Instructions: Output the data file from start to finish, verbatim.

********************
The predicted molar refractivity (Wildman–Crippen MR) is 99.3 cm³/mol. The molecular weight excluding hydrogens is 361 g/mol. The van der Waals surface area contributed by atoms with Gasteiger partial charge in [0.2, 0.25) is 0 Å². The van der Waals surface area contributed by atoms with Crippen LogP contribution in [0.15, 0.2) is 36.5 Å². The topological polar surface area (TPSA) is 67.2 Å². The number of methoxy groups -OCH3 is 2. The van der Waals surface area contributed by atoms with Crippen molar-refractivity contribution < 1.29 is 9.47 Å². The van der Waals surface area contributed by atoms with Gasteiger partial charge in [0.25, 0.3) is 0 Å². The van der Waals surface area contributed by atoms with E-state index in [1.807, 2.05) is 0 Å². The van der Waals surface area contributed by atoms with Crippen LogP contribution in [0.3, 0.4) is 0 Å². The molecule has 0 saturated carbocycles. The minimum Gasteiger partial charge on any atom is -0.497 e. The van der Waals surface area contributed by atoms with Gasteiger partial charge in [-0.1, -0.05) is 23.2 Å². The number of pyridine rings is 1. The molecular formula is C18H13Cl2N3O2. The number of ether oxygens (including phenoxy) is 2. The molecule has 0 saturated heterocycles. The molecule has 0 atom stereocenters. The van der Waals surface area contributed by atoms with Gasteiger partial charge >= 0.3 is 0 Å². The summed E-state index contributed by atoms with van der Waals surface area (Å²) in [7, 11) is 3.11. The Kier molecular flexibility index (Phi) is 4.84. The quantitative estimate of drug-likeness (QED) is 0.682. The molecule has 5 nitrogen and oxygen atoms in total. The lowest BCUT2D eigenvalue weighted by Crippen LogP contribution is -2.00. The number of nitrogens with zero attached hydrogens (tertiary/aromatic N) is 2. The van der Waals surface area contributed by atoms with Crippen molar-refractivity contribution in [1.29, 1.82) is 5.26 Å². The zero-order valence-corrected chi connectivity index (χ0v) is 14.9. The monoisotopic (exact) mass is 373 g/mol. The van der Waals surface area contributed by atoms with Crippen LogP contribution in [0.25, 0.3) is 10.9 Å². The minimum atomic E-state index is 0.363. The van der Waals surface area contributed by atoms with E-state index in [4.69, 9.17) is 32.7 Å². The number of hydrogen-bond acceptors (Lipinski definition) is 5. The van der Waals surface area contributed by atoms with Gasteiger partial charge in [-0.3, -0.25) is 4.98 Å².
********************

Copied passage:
The predicted molar refractivity (Wildman–Crippen MR) is 99.3 cm³/mol. The molecular weight excluding hydrogens is 361 g/mol. The van der Waals surface area contributed by atoms with Gasteiger partial charge in [0.2, 0.25) is 0 Å². The van der Waals surface area contributed by atoms with Crippen LogP contribution in [0.15, 0.2) is 36.5 Å². The topological polar surface area (TPSA) is 67.2 Å². The number of methoxy groups -OCH3 is 2. The van der Waals surface area contributed by atoms with Crippen molar-refractivity contribution < 1.29 is 9.47 Å². The van der Waals surface area contributed by atoms with Gasteiger partial charge in [0.25, 0.3) is 0 Å². The van der Waals surface area contributed by atoms with E-state index in [1.807, 2.05) is 0 Å². The van der Waals surface area contributed by atoms with Crippen LogP contribution in [0.3, 0.4) is 0 Å². The molecule has 0 saturated carbocycles. The minimum Gasteiger partial charge on any atom is -0.497 e. The van der Waals surface area contributed by atoms with Gasteiger partial charge in [-0.1, -0.05) is 23.2 Å². The number of pyridine rings is 1. The molecular formula is C18H13Cl2N3O2. The number of ether oxygens (including phenoxy) is 2. The molecule has 0 saturated heterocycles. The molecule has 0 atom stereocenters. The van der Waals surface area contributed by atoms with Gasteiger partial charge >= 0.3 is 0 Å². The summed E-state index contributed by atoms with van der Waals surface area (Å²) in [7, 11) is 3.11. The Kier molecular flexibility index (Phi) is 4.84. The quantitative estimate of drug-likeness (QED) is 0.682. The molecule has 5 nitrogen and oxygen atoms in total. The lowest BCUT2D eigenvalue weighted by Crippen LogP contribution is -2.00. The number of nitrogens with zero attached hydrogens (tertiary/aromatic N) is 2. The van der Waals surface area contributed by atoms with Crippen molar-refractivity contribution in [1.29, 1.82) is 5.26 Å². The zero-order valence-corrected chi connectivity index (χ0v) is 14.9. The monoisotopic (exact) mass is 373 g/mol. The van der Waals surface area contributed by atoms with Crippen LogP contribution in [0.25, 0.3) is 10.9 Å². The minimum atomic E-state index is 0.363. The van der Waals surface area contributed by atoms with E-state index in [4.69, 9.17) is 32.7 Å². The number of hydrogen-bond acceptors (Lipinski definition) is 5. The van der Waals surface area contributed by atoms with Gasteiger partial charge in [-0.3, -0.25) is 4.98 Å².